Paperwork: Modernism and Bureaucracy in Sub-Saharan Africa, 1884-1966

Project Details


Modernist literature about Sub-Saharan Africa is littered with
paperwork, from account books in Joseph Conrad’s Heart of
Darkness (1899) and school certificates in Wole Soyinka’s The
Interpreters (1966) to Mary Kingsley’s tattered travel permits. While
often overlooked in scholarship, these functional documents
constituted the way individuals first encountered the relentlessly
bureaucratic machine of Empire or Apartheid. This project asks how
British, Nigerian and South African modernist writers represented,
and themselves made use of, all this paperwork. My hypothesis is
that such engagement was often subversive in order to critique the
imperial or state regime, for instance through the use of formal
strategies such as fragmentation. By excavating files and folders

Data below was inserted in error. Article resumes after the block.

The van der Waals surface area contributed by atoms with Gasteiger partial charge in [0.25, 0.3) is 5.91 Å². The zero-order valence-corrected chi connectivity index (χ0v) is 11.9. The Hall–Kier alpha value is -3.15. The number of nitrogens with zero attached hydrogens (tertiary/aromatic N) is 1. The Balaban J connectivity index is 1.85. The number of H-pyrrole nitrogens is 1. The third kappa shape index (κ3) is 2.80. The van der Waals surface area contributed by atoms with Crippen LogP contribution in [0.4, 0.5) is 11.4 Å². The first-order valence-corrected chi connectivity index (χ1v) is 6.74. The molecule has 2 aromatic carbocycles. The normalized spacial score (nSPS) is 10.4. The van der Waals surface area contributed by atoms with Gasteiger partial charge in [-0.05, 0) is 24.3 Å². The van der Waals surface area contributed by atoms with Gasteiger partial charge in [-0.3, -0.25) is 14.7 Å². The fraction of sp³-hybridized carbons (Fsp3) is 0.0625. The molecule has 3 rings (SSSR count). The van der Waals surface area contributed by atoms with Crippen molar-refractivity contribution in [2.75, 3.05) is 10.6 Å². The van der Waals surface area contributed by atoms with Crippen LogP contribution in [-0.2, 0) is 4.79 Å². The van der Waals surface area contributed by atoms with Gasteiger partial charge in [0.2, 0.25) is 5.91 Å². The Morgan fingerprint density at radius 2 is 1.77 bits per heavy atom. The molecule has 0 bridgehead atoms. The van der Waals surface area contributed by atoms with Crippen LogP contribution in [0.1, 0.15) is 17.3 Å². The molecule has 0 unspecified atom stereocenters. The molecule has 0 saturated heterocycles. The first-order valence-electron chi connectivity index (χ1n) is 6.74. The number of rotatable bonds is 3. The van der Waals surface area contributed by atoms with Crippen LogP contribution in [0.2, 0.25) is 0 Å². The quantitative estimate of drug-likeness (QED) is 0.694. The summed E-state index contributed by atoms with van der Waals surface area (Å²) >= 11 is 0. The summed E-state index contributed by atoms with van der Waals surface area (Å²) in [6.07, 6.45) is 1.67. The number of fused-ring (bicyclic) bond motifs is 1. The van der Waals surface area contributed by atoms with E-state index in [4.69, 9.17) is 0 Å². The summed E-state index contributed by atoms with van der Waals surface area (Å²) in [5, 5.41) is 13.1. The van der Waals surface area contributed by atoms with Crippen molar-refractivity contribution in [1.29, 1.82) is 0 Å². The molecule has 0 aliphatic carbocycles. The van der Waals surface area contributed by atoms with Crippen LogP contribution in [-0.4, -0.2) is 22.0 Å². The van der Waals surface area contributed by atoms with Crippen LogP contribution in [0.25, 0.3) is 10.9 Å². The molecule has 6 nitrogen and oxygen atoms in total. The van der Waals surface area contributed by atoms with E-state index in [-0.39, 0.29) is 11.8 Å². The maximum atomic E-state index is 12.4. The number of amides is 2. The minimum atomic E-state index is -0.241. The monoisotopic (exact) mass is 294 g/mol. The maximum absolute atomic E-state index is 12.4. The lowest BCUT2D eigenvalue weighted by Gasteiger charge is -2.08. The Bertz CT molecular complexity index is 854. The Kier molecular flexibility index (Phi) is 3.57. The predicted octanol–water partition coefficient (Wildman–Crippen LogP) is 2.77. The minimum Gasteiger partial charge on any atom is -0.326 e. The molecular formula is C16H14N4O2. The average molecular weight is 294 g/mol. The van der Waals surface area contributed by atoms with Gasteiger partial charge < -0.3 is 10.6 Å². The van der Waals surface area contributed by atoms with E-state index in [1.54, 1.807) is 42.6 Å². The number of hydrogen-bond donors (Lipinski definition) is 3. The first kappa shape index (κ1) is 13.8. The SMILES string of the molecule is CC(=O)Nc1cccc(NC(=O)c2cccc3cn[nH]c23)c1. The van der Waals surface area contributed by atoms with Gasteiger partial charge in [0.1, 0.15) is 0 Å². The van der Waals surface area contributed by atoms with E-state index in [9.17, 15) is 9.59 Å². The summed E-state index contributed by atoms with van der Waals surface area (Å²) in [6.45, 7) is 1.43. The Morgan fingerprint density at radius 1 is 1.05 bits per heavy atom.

from both modernist writings and colonial archives, the project
transforms our understanding of modernism in two way. It newly
shows (1) that modernist engagement with Sub-Saharan Africa was
sophisticated and political, rather than merely driven by a fascination
with the exotic, the violent and the primitive; (2) that this engagement
was inventively conveyed through aesthetic and material strategies,
which reveal and challenge the hidden ways colonial/state power
operated through piles of paperwork.
StatusNot started
Effective start/end date1/10/2230/09/25


  • Modernism
  • print/paper culture
  • empire and postcolonial

Flemish discipline codes

  • Postcolonial studies
  • Literatures in English
  • Modern literature